Saturday, August 3, 2013

How To Safely Break Up Dog Squabbles

So what about dogs fighting? 

Your precious babies ripping each other apart? 

Remember in the dog's world 3 is a pack, and you better be the one in charge.  That doesn't mean macho in charge, it means intelligently in charge and knowing what you will do before you're in that situation. 

Thankfully most dog fights are normally a lot of noisy slobbering and the dogs are easily distracted and go back to being friends again.  In a situation like this throwing some balls in several different directions can work, walking away can reduce the human factor and almost immediately stop the squabble.  Even giving them a command can work, or something that they normally automatically respond to, like WANNA GO FOR A RIDE?

There isn't a nice, neat flow chart of how to break up a serious dog fight. 

Too many possible scenarios, much will depend on if there are two people around to handle two dogs, how strong the humans are, whether they've discussed how they will handle the situation and what size your dogs are, if you're in public, at home, on the street etc.  A lot of variables.

Some of the most critical things to remember are:

     *   You will NOT panic, scream, cry, shout, race around inflaming the fight, it's like throwing gas on a fire.

     *   You will not even dream of putting your hands in the middle of biting dogs.

     *   You will NOT touch the dog, because they may swing and bite at you, thinking you're another dog attacking them.

     *   In heated fights they bite first, take no prisoners and ask no questions.

     *   You will take the few extra seconds to evaluate the scenario, make your best decision, then do it, this isn't the time to hesitate.

     *   Remember the object is to separate the two dogs, normally 1 is biting and the other is being bitten.

     *   Remember that the one being bitten will often reverse the roles if only the biting dog is restrained.  "Thanks for holding him, now I'll bite"

     *   Both animals must be separated and under your control.

     *   If you have more than 2 dogs in the area, the rules change.

     *   All dogs in the area could become involved causing serious injury or death to 1 or more dogs.

     *   In this case, get the non fighting ones out of the area immediately.  Then deal with the fighters & biters.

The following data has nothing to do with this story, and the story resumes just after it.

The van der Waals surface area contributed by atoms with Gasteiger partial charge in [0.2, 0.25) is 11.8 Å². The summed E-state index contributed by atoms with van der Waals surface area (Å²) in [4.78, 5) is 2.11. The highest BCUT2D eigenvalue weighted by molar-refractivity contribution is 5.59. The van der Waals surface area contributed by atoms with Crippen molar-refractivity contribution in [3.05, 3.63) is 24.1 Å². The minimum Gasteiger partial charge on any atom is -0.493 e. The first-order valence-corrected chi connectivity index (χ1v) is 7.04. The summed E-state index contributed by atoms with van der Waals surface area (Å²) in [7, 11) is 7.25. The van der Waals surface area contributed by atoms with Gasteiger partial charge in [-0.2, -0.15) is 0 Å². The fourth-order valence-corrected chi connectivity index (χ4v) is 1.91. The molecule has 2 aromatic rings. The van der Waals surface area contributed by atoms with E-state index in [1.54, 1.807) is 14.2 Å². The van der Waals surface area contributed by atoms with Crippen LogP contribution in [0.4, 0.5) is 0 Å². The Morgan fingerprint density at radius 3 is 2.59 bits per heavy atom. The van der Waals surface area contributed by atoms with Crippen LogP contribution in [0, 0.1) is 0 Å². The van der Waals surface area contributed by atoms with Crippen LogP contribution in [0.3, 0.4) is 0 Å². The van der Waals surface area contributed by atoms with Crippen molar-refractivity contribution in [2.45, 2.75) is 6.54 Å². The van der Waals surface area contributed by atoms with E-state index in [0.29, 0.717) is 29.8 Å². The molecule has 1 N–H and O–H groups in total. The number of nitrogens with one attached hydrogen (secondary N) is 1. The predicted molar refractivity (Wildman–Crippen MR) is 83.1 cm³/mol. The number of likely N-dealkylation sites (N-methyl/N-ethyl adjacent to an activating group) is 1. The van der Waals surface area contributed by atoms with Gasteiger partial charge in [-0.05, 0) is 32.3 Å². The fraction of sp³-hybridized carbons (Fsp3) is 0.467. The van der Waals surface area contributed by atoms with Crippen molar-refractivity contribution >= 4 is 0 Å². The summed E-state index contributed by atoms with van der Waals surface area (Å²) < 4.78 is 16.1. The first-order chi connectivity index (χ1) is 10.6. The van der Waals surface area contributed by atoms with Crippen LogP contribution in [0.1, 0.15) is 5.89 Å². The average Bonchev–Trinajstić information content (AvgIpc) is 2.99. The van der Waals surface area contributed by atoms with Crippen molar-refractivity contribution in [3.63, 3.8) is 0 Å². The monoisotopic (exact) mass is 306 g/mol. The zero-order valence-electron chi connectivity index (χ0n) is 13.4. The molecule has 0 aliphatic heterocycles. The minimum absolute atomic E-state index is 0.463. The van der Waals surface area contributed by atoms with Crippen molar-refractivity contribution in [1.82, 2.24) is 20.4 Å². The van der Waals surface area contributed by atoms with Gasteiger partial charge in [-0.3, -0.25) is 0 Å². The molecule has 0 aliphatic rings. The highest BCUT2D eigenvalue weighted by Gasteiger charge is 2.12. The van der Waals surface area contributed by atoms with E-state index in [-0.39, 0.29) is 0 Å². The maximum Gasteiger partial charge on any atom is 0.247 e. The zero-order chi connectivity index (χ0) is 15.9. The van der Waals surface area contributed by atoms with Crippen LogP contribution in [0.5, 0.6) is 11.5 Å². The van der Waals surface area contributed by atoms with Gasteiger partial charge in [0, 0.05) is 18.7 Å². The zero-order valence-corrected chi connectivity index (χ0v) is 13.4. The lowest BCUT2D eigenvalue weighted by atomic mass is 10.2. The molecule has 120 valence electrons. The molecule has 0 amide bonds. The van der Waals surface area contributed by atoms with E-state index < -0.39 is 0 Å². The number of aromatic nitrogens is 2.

Our experience is based on decades of paws on with hundreds of abused, traumatized, abandoned, neglected and otherwise potentially cranky Rottweilers and we've always managed to resist the temptation to put our hands, or other important body parts, in the way of those powerful jaws and very sharp teeth.  

Try to break up a dog fight using your hands and it will be miracle that you aren't bitten in the process.  We have never failed in being able to break up every fight, have never had a life threatening injury and do everything possible to minimize the potential of fights, but dogs will be dogs, accidents happen and people do make mistakes.

If your fighters are small or medium size dogs, it's pretty easy for each person to place themselves near the rear legs of the dogs.  On the count of 1 - 2 - 3, each person grabs those rear legs and begin to wheel barrow, walking the dogs apart in opposite directions.  Don't let go of those legs until you can separate the dogs with fences, one in the house or car or hooked to something.  If you let go of one dog, he will likely launch himself onto the other one being restrained.

If you're not comfortable enough to grab those hind legs, then loop a leash around them, pull it tight and walk, drag them apart.  They will be distracted by what's happening and will release their grip. 

Grabbing the hind legs of a large dog will put your face dangerously close to his when he swings around to see what's happening.  The looped leash around the legs can work.  If you're alone, loop the one being bitten and attach him to a fence or tree, then go for the biter, loop, pull them apart and attach him to something.  Breaking up a fight by yourself is not fun.

We've used the pulling the rear legs method if a fight erupts while in a car, just pull those rear legs on out and the rest of the dog comes too.

Our favorite method, if there is such a thing, is to reach in behind the dog's neck, palms up reach under the back of their collar, twist so that your palm is now down, lift the collar until the weight is off those front feet. 

Within a few seconds their air is being cut off and they will release the bite.  This also works with the looped leash through the leash handle.  It could injure the dog if you're using a choke chain, but then hopefully you aren't and don't even get me started on those lazy-dog-owner-spiked-collars-that-are-a-pathetic-excuse-for-not-training-your-dog.

Now that they're separated, get them away from each other, allow them to cool down before you go probing for injuries.  There may be a puncture wound or two which can easily be dealt with.  Some dogs will be hyper sensitive and NOT want you touching them for a bit.  Unless there is serious injury, give them some space.

Two huge Rottweilers on their hind legs, going at each other with a lot of flinging slobber, horrible noises and looking like they're killing each other generally isn't a dog fight.  It's more like two kids yelling at each other.  They are easily distracted and don't mean business....usually.

May you never need to learn first hand how to break up a serious fight with your dog or any strange dog, but hopefully what has worked for us, will give you a good basis for further research to fit your personal circumstances.

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